155 year’s ago today, The HL Hunley became the first submarine to successfully sink an enemy ship. The privateer vessel attacked the USS Housatonic nearvthe mouth of Charleston Harbor and sent the Union warship to rest forever on the continental shelf.
In a mystery that is still being actively investigated, the submarine was also lost along with its entire crew. As more evidence has been unearthed, answers have been found but so have questions.
A visit to the Hunley at the old Charleston Navy Yard is highly recommended.
While Hunley was forbidden to submerge after previous accidents, the ship’s design left most of the ship underwater even when surfaced. A nighttime approach left the vessel undetected until it was beneath the range of Housatonic’s cannon. Small arms fire from crew members was ineffective and Housatonic’s fate was sealed.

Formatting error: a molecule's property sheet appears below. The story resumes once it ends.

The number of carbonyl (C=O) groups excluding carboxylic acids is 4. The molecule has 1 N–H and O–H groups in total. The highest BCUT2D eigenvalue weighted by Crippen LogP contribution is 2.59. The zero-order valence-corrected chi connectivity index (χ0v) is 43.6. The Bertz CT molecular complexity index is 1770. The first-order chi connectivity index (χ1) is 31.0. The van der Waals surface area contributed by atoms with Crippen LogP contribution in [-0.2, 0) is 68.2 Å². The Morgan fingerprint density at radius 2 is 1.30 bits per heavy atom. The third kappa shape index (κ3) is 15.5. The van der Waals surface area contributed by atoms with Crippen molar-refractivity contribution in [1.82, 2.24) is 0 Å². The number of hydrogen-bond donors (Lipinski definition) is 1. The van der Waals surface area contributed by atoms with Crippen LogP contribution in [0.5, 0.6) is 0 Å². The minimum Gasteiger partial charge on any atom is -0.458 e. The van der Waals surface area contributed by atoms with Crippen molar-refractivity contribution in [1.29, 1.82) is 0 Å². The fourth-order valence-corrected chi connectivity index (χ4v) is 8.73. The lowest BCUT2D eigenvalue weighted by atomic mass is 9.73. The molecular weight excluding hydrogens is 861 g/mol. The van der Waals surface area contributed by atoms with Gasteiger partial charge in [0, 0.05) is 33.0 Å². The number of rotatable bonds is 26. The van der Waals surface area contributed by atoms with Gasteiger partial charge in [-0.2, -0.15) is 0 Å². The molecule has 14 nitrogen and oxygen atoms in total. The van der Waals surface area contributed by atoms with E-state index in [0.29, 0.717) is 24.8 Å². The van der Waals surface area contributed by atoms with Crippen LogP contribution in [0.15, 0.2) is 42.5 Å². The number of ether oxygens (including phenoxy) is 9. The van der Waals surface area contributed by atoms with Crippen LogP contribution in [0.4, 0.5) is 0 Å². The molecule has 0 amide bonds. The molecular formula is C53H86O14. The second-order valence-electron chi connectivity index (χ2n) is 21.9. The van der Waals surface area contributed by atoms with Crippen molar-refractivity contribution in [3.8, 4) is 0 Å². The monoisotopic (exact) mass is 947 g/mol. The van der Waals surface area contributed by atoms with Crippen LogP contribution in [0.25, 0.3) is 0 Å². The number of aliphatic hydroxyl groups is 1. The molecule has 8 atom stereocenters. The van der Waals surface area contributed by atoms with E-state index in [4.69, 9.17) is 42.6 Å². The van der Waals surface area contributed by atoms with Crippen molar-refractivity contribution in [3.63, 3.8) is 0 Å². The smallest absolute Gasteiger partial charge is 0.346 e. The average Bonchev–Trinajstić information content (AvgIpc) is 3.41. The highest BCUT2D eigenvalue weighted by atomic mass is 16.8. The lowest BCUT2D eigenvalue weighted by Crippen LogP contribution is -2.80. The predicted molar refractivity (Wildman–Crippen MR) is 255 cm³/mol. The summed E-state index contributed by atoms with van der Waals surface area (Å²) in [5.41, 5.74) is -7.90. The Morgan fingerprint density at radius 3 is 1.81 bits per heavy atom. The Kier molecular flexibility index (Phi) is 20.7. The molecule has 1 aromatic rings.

Sitting in an alkali bath to neutralize over a century of salt water, Hunley continues to provide evidence of its story. Scientists have created new practices in order to preserve and study the ship, artifacts, and remains of the crew. By learning from Hunley as they go, researchers are laying the groundwork for future projects in engineering and science.
There was a legend about an old gold coin with an engraving. Hunley skipper Lt. George Dixon reportedly carried the coin for luck after it stopped a bullet and saved his life at the battle of Shiloh. During artifact and remains recovery work, researchers found the coin, complete with bullet deformity and an engraving confirming the story.
At 48 inches tall and 42 inches wide, the Hunley’s interior left very little room for the 8 man crew. The top right photo is of a movie prop that was roomier than the actual ship.
Scientists used the recovered skulls of the crew to build facial reconstruction models to give visitors an idea of what the crew members looked like. Without surviving photos, partial names were all anyone had on some crew members. As each man was found at his post, the assignment roster was used to determine which remains went with which name. This helped identify the crew for both facial red construction and burial.
Sam Burnham, Curator
About that Gillette ad...